Yesterday, I went back to Cúru Wildlife Refuge.  It’s the third time I’ve been since I got here, but it’s gorgeous and (unlike Cabo Blanco) it has many trails to hike and explore.  This time, though, I dragged my new friend Carlos with me.  He has called, every other day or so, all week.  So I thought, since he lives in Paquera, just a skip away from Cúru, and I want to go again, why not see if he wants to go with me the next time he asks when he’ll see me again.  He’s nice, and I get a heck of a lot more out of “Spanish class” with him than I would out of practicing the language on my own.  Plus, going hiking with me is a challenge- if you can handle it, we’ll probably make good friends, if not…well, now we know.  I love to hike.  I’m miserable at mountains, being a native flatlander, but I still love it.  So I invited him to go, and he said his day off was still Tuesday.  Because I’m a Girl Scout at heart and I knew the trail I wanted to take would be a long one, I packed lunch and water in my backpack and off we went.

As we drove in, he told me he’d never been there before, even though he’s lived most of his life 3 miles from the gate.  I wasn’t as surprised by this as you’d think.  I long since ascertained that Cúru, Cabo Blanco, and most of the other parks like them are more a tourist attraction than for the locals.  None of them are free, and when $10 can probably feed your family rice and beans for a week…well, priorities are priorities.

In spite of his having never been there before, he proved to be an excellent trail companion.  As soon as we got there, I zipped to the bathroom.  I know better than to start a long hike without doing that first; it’s not exactly easy for a girl to just pop behind a tree and empty her bladder like a guy can!  When I stepped out of the bathroom, he grabbed my arm with a grin and pointed up, “Mira! Monos…y un mamá con bebe.”  I looked up, and sure enough, there was a family of white faced monkeys in the trees above us, and staring right down was a mama with a baby clinging to her back.  I’ve seen this family before, but I was still absolutely delighted.  I continue to be completely fascinated by monkeys.  They’re such a strange sight for me to see in the trees, wild and free as they should be.  This moment would prove to be a precursor to the entire day- his eyes are much quicker than mine, evidently, and he pointed out coati, raccoons, eagles, more monkeys, a snake, deer, caracaras, and much more to me, naming them all in Spanish as I named them in English.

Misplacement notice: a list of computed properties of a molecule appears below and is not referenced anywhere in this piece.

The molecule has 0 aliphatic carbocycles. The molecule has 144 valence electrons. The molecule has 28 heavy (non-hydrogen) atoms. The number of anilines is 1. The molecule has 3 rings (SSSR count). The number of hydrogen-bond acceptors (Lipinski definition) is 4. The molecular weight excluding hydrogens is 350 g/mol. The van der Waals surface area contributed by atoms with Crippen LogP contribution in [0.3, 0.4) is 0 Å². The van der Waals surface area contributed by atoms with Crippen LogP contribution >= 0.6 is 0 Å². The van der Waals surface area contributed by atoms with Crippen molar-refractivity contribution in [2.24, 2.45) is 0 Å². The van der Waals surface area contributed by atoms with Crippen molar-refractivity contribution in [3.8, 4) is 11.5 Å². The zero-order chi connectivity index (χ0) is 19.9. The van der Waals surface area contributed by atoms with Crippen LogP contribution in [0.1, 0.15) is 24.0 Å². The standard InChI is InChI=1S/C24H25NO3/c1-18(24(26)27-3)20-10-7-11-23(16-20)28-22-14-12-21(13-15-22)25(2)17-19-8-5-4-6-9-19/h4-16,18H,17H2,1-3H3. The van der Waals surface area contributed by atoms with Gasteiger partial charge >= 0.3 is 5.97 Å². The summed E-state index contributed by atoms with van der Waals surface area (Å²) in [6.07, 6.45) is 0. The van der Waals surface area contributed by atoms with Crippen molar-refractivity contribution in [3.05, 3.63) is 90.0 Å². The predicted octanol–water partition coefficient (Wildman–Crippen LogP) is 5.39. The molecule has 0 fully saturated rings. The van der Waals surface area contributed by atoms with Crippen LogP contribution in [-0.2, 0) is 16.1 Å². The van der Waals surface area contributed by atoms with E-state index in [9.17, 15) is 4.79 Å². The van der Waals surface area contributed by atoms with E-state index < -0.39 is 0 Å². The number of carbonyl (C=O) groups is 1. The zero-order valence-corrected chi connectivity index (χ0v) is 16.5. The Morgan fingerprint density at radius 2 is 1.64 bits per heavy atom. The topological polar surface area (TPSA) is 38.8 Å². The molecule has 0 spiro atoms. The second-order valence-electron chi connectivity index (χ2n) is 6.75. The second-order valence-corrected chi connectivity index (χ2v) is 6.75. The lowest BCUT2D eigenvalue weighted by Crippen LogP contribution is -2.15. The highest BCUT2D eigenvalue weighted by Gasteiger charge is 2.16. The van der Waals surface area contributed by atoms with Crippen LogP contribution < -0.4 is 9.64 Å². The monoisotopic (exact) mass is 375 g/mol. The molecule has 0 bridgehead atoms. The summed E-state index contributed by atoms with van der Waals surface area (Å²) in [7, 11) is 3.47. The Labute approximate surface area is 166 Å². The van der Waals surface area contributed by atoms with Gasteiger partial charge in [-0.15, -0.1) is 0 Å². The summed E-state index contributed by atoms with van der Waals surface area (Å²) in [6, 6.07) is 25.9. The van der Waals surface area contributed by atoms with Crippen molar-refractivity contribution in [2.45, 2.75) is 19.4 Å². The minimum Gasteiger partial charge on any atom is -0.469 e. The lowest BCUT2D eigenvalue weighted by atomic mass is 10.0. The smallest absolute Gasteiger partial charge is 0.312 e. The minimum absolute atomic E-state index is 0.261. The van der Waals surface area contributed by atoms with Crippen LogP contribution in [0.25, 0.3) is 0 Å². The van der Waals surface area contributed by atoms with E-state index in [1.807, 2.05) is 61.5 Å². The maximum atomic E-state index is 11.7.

What’s more, periodically he’d point to a plant, a leaf, a vine, and tell me, “In the old days, this made good medicine.”  I learned that the wavy, snake-looking liana vine that I love so much to look at is good for stomach ailments, that the root of another plant clears congestion when you boil it and inhale the vapors, and what a breadfruit tree looks like.  I also now know exactly how to tell which limes will be sweet and which so acidic they’re only good for making ceviche with, and which plants to watch out for as I’m hiking because they have vicious thorns even though they look pretty.  It was fascinating.  At one point while we were slip-sliding up a steep, muddy hill, he stopped, picked up something and said, “Este es muy antigua.”  I looked and in his hand…a red rock.  At least, I thought that’s what it was until he held it up by its narrow end and explained what he meant.  The red, cone-shaped piece of pottery he held in his hand was a foot off of an ancient clay pot, left behind by the Indians who once lived there.  As I looked around, amazed, the scraps of red “rock” I’d been seeing in the mud and in the hillside suddenly made themselves clear to me and I could see pottery, some with streaks of black from being used in a fire, some with almost imperceptible patterns.  We were standing in the middle of an archeological site, and without Carlos there I never even would have noticed.  I itched to take one of those little clay feet with me as a memento, but the avid history enthusiast in me says it’s a huge no-no to take artifacts, no matter how uncared for the site is.